By Dom Nozzi
When I think about designing or testing a street for greatness, I generally ask three questions:
1. Is the street charmingly human-scaled?
A great street, for me, features a very modest street width from curb to curb. The “curb radius” of the intersection is also essential. One of the most common crashes experienced by someone walking across an intersection is a person who is struck by a right-turning vehicle at the intersection. A wide (large) curb radius typically induces high-speed turning movements by motorists. Creating a turning (curb) radius which results in a tight turn movement by the vehicle will reduce turning speeds, and shortens the crossing distance for the person walking.
A street with charm and human scale also features an uninterrupted fabric of permeable, 24-hour buildings, which creates a sense of enclosure by butting up to the sidewalk. On-street parking layers both sides of the street. Added (and often quite important) bonuses are a framing canopy of street trees, and a street that is brick or cobblestone. Very little is more effective in creating romantic charm than brick or cobblestone.
2. Does the street design obligate well-behaved motorist travel?
In my opinion, there is very little that is more important for city street design than obligating slower-speed, attentive, patient, courteous driving by motorists. For these reasons, I tend to enthusiastically endorse traffic engineer Hans Monderman’s naked streets concept. The lack of well-behaved of driving, when streets are not designed to obligate such driving, is exceptionally toxic to cities.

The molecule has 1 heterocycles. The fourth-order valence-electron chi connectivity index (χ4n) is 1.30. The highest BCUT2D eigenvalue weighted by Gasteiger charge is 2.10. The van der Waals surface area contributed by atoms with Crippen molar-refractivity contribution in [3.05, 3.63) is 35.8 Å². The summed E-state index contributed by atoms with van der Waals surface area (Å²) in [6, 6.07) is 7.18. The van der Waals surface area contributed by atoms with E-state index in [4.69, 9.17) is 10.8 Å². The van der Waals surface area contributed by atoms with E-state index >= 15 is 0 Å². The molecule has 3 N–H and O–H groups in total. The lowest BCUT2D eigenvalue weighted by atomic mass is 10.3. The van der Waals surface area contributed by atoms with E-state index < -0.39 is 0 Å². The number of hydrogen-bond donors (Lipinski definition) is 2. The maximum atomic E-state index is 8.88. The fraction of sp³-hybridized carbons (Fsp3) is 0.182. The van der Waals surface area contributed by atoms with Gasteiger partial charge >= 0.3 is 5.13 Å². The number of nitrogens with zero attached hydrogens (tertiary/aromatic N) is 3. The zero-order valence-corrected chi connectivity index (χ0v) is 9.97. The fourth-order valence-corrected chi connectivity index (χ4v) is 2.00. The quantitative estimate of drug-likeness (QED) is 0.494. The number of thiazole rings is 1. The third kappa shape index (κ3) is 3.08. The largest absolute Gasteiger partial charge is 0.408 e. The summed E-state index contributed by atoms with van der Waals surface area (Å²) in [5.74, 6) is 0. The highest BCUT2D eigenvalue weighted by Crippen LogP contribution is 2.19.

Because of this, my favorite streets tend to be give-way streets. Two-way streets (with on-street parking) are so narrow that motorists are compelled to drive slowly, attentively, and courteously.
3. Is the street a complete street?
Obviously, a great street should be designed to create transportation choices. A “complete street” is one that is designed to be used comfortably, conveniently and safely by all forms of travel.
4. Is the street regularly active?
A great street should contain large volumes of pedestrians and bicyclists throughout the day and night. Such regular activity makes the street enjoyable, sociable, and safe.
Sure, there are great streets that don’t score well on these three questions. But I am convinced that they are great despite this.
Visit my urban design website read more about what I have to say on those topics. You can also schedule me to give a speech in your community about transportation and congestion, land use development and sprawl, and improving quality of life.
Or email me at: dom[AT]walkablestreets.com
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My book, The Car is the Enemy of the City (WalkableStreets, 2010), can be purchased here: http://www.lulu.com/product/paperback/the-car-is-the-enemy-of-the-city/10905607
My book, Road to Ruin, can be purchased here:
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